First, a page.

George Floyd and the revenge of the elites
It has been a year since George Floyd was assassinated. Ever since Derek Chauvin forced his knee on Floyd as he gasped and cried for his mother. Ever since the image of a riding cop and a desperate black man has been released around the world, horrifying anyone who has seen it. And it’s been a year since Floyd’s murder started to turn into something else. Since he began to become a symbol, a weapon even, which was then mobilized for a larger cause. We might call it elite revenge – the exploitation of Floyd’s death to rebuke populism and to further institutionalize regressive and dominant identity politics.
As we celebrate the anniversary of this tragic event, we must consider two things: murder and mania. The murder itself and what happened after. Because even though these things seem to be related – the riots, corporate virtue signaling, and institutional self-flogging were all a response to Floyd’s death, right? – they are actually quite distinct. Floyd’s murder served as a catalyst for a political agenda and moral narrative that existed long before the fateful meeting of Floyd and Chauvin. Floyd’s death was a double tragedy in that sense. There was the tragedy of the thing itself, and there was the tragedy of how it was recklessly used to unleash political forces that still have a destructive impact in the United States and elsewhere a year later. .
Floyd’s murder was in many ways a perfect storm. First, there was the image: the long, clear video of a black man being killed and the infamous photo of Chauvin almost appearing to smile as he leaned on his victim. It was inevitable that such images would set social media on fire and make headlines around the world. Then there was the question of when this picture, when this crime first surfaced: during a near global lockdown in response to a strange new virus. The fear was heightened, the emotions suppressed, people felt caged. Floyd / Chauvin’s image crashed into this Covid apocalypse atmosphere and the results were explosive. The ripples are still felt today.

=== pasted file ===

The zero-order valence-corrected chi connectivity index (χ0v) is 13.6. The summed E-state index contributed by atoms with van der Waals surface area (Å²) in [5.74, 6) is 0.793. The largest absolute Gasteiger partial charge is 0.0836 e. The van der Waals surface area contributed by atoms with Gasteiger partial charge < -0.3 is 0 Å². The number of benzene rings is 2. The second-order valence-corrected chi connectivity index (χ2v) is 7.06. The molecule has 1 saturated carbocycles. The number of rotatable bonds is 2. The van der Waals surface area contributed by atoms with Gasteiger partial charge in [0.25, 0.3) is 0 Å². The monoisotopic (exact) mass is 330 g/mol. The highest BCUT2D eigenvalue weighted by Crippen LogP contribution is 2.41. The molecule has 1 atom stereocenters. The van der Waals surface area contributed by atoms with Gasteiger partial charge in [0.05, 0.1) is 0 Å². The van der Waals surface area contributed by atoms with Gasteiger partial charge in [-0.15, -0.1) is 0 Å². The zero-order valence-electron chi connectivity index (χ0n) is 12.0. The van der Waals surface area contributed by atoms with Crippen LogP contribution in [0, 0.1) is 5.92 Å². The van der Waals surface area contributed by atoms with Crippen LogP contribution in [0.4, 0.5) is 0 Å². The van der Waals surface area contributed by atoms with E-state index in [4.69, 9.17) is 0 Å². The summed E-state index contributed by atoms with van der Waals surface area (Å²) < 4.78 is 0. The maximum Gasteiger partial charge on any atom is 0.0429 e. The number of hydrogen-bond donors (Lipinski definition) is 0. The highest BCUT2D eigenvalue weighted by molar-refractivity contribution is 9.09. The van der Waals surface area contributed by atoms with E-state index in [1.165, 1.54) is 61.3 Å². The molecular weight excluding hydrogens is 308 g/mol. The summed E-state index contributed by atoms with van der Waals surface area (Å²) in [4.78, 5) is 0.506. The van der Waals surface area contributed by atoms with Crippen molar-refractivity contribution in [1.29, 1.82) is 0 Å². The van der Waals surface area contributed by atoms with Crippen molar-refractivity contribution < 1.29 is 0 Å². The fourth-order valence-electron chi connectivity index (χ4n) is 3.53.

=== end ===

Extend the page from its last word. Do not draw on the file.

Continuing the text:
America has been gripped by its worst riots in 50 years. Businesses, many of which were owned by blacks, were destroyed in a frenzy of curious anger. Cities have suffered damage worth billions of dollars. The instability lasted for weeks. And it has become global. There have been Floyd-related protests – and massive clashes with cops – in London and other European cities. Before long, statues were demolished, from Washington, DC to Bristol in England to Brussels in Belgium, allegedly racist TV shows were canceled, people were sacked for not being devoted enough to Black Lives Matter, and sportsmen around the world ‘took the knee’. In English football, they still are.
How have understandable protests in response to unjust murder gained such extraordinary and global momentum? The transformative element, the key, was the involvement of the elites. This is the most striking and worrying aspect of the past year of post-Floyd mania: the way the elites have legitimized protests, even riots, helping to escalate and spread this strange and violent instability. It was extraordinary and unprecedented in modern times. Large swathes of the political class, establishment media, academia, social media oligarchies and influencers across the West have essentially given the green light to an explosion of destructive rage and identity regression.